An inventory form for a small laboratory. - Journal of Chemical

An inventory form for a small laboratory. Velma. Wilson. J. Chem. Educ. , 1946, 23 (4), p 165 ... size Free first page. View: PDF | PDF w/ Links. Rela...
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An Inventory Form for a Small Laboratory VELMA WILSON Brolonsville Junior College and High School, Brownsoille, Teras

HE setting up of a useful inventory for supplies Tand equipment in a small laboratory is one of the problems too often overlooked in the training of the chemistry teacher. An adequate inventory should give the person in charge of the storeroom, usually the teacher, a detailed picture of what is available, what has been requisitioned, and what has been purchased during an inventory period. Lack of -funds and time make a simple, convenient method desirable. The inventory form illustrated in the accompanying photograph has proved helpful. The original skeletal form was mimeographed in order that uniform inventories would be available for chemistry, physics, and biology. Standard legal size stencils and paper were used. The items and descriptions were then typed in the first column; equipment and supplies were listed separately. Three copies of each sheet were made in order that the teacher, the department head, and the administration office might have the inventory on file. The compiled sheets were held together by clips or rings. An inventory form which may be mimeographed on legal size paper is recommended. The form is for a six-year period, shows requisitions, purchases, and stock on hand for each year. The stock inventory requires relatively little time if the stock storage plan and the list of items correspond. The copying of the data is an unpleasant task but has proved more satisfactory than using carbon paper in keeping the three sets of records. No space is provided on the form for information concerning the qual-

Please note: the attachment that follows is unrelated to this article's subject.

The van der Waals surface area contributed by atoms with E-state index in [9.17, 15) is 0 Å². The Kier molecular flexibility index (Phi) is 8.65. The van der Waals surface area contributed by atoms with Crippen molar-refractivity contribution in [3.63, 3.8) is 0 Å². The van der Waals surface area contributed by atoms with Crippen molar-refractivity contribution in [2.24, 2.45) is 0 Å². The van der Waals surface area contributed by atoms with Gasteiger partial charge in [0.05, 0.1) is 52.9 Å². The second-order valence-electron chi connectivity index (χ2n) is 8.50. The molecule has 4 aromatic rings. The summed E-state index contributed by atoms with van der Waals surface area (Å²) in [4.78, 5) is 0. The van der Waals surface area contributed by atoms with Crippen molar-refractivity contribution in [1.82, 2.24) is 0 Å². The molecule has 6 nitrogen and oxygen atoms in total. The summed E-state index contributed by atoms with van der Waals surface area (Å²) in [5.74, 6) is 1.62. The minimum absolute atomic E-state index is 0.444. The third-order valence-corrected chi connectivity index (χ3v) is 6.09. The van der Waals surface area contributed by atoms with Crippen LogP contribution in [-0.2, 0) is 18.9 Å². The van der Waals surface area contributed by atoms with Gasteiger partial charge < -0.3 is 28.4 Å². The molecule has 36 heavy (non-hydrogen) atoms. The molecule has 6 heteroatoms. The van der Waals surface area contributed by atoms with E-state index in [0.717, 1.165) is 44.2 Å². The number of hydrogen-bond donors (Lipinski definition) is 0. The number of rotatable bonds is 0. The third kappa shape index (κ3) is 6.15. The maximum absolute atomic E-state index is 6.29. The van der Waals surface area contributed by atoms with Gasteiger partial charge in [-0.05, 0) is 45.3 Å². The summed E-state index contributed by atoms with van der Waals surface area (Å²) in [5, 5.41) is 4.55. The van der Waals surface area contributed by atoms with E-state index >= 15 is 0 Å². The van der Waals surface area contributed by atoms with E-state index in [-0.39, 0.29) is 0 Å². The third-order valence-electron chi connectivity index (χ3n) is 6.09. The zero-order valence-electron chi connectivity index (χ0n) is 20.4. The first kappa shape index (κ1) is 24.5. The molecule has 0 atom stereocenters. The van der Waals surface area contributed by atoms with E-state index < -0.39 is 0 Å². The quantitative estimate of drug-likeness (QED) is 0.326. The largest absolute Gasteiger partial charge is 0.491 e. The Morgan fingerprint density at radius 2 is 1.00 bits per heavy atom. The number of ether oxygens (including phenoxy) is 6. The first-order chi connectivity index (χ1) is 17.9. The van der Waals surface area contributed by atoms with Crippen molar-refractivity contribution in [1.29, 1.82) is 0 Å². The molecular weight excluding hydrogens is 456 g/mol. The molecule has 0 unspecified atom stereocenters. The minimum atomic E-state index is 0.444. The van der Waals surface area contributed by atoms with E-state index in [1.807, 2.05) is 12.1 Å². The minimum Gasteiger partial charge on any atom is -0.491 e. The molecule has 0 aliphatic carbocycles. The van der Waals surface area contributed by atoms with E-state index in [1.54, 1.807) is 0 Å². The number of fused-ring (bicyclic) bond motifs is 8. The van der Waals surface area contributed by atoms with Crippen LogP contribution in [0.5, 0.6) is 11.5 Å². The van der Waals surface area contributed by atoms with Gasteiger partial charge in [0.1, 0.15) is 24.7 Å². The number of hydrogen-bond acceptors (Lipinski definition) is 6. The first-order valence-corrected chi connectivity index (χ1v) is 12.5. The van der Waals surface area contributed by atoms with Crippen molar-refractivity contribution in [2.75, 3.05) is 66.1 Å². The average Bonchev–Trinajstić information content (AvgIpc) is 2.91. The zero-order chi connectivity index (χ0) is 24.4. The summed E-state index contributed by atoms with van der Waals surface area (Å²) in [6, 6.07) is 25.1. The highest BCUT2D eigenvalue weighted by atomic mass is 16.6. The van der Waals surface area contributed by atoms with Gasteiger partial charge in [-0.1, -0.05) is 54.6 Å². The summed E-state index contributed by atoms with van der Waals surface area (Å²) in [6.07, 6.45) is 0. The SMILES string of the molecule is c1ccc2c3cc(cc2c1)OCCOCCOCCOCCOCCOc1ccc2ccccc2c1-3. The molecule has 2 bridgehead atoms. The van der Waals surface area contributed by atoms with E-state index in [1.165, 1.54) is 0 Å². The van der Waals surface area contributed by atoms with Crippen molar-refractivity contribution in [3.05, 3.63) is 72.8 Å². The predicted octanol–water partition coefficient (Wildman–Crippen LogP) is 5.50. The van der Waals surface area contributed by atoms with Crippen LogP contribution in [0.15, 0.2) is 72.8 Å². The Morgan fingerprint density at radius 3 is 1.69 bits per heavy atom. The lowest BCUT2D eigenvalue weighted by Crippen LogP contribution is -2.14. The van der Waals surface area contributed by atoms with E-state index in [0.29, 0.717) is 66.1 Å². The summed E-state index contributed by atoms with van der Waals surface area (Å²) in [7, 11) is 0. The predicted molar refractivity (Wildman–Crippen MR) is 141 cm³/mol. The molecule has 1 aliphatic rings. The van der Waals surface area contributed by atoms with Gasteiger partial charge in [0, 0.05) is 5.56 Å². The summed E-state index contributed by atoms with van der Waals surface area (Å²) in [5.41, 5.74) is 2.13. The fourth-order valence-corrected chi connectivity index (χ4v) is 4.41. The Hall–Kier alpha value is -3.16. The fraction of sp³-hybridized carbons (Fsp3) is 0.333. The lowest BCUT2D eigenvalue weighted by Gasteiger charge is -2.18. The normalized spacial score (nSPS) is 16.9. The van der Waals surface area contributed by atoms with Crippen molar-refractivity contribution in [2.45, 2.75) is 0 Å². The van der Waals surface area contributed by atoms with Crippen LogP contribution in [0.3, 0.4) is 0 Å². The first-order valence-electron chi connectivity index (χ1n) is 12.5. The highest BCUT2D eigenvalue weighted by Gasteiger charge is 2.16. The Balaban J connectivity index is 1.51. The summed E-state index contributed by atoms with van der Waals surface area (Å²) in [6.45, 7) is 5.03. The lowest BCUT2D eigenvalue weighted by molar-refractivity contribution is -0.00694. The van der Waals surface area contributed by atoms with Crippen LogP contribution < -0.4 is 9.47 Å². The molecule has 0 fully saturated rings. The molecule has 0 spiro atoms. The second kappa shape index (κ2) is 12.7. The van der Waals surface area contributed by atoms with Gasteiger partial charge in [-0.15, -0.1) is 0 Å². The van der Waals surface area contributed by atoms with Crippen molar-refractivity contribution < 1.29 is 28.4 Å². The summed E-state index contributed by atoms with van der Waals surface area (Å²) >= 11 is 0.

ity or condition of supplies from various sources, but experience has shown that the teacher's pencil notations on the sheet and the memoranda attached to invoices or catalogues compensate for this omission. The catalogue lists from the reliable supply houses

are valuable guides in making the original inventory lists. It is advisable to leave spaces a t strategic points so that items not originally on hand may be written in with the proper group. This inventory form has served as a useful device to the teacher who is making routine plans, to the person who is compiling orders, and especially to the new teacher who is attempting to use storeroom materials not familiar to him.